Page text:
Pair Creamware Dishes 18th Century England Painted in Pink & Purple Made c-1770
We are pleased to offer this lovely pair of 18th century English creamware dishes made circa 1780. Decorated in enamels, both plates
feature a chinoiserie scene. In conversation, we see two fashionably dressed women, a small child holding a pinwheel as he looks up, pointing to a group of chimes, and an older boy standing nearby. And at the far right, we see another boy seated with a parrot on his arm.
Dimensions: 9.5 inches diameter
Price: $420 for the pair
History of creamware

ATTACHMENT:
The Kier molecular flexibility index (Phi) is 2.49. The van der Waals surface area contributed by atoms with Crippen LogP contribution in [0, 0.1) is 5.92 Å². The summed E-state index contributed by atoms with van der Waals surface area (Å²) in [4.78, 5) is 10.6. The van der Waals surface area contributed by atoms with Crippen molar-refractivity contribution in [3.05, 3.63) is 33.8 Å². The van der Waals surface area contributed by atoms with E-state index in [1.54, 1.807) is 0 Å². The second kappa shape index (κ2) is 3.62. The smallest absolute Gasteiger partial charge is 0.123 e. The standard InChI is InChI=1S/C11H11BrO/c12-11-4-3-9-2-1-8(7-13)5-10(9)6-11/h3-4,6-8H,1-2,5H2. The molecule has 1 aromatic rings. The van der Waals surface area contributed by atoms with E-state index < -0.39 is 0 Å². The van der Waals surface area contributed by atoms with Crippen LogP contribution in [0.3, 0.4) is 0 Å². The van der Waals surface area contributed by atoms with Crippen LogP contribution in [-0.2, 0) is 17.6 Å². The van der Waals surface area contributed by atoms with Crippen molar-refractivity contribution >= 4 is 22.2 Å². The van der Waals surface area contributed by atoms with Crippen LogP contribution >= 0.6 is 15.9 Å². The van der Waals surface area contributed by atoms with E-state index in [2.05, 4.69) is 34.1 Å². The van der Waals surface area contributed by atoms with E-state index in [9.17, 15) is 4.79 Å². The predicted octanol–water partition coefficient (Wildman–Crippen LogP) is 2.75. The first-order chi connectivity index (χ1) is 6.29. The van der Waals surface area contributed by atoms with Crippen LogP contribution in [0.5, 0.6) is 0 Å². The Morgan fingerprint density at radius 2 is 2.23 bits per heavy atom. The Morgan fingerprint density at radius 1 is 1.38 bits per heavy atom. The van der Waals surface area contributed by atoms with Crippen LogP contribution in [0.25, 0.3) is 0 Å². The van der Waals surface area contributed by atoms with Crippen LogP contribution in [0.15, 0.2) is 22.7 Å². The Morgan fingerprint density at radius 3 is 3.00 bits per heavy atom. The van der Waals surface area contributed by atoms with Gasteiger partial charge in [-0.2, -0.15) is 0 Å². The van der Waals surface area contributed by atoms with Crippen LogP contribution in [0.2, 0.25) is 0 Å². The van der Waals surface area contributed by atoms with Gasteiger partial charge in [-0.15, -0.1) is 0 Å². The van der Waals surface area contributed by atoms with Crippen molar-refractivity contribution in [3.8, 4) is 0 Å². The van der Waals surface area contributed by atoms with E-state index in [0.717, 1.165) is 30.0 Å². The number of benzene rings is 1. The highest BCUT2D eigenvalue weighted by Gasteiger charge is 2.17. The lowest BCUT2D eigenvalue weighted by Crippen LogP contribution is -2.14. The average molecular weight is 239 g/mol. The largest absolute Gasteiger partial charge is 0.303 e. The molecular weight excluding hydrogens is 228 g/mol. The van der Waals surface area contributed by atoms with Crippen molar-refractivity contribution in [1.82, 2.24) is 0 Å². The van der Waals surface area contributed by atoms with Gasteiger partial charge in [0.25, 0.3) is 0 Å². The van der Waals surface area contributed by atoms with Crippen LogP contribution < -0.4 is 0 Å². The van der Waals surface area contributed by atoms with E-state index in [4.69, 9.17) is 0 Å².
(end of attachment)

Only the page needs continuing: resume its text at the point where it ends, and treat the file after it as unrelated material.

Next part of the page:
Creamware was created in the 1760s by Josiah Wedgwood. He was the first of the English potters to produce a cream-colored earthenware with a light-colored body. Wedgwood marketed these wares as Queensware after Queen Charlotte gave Wedgwood the honor of ordering a set. As its popularity increased, many of the other English potters began to make creamware as well. It replaced saltglaze stoneware as the dinnerware of all but the high aristocracy, which most likely would have had a service of Chinese export porcelain dishes.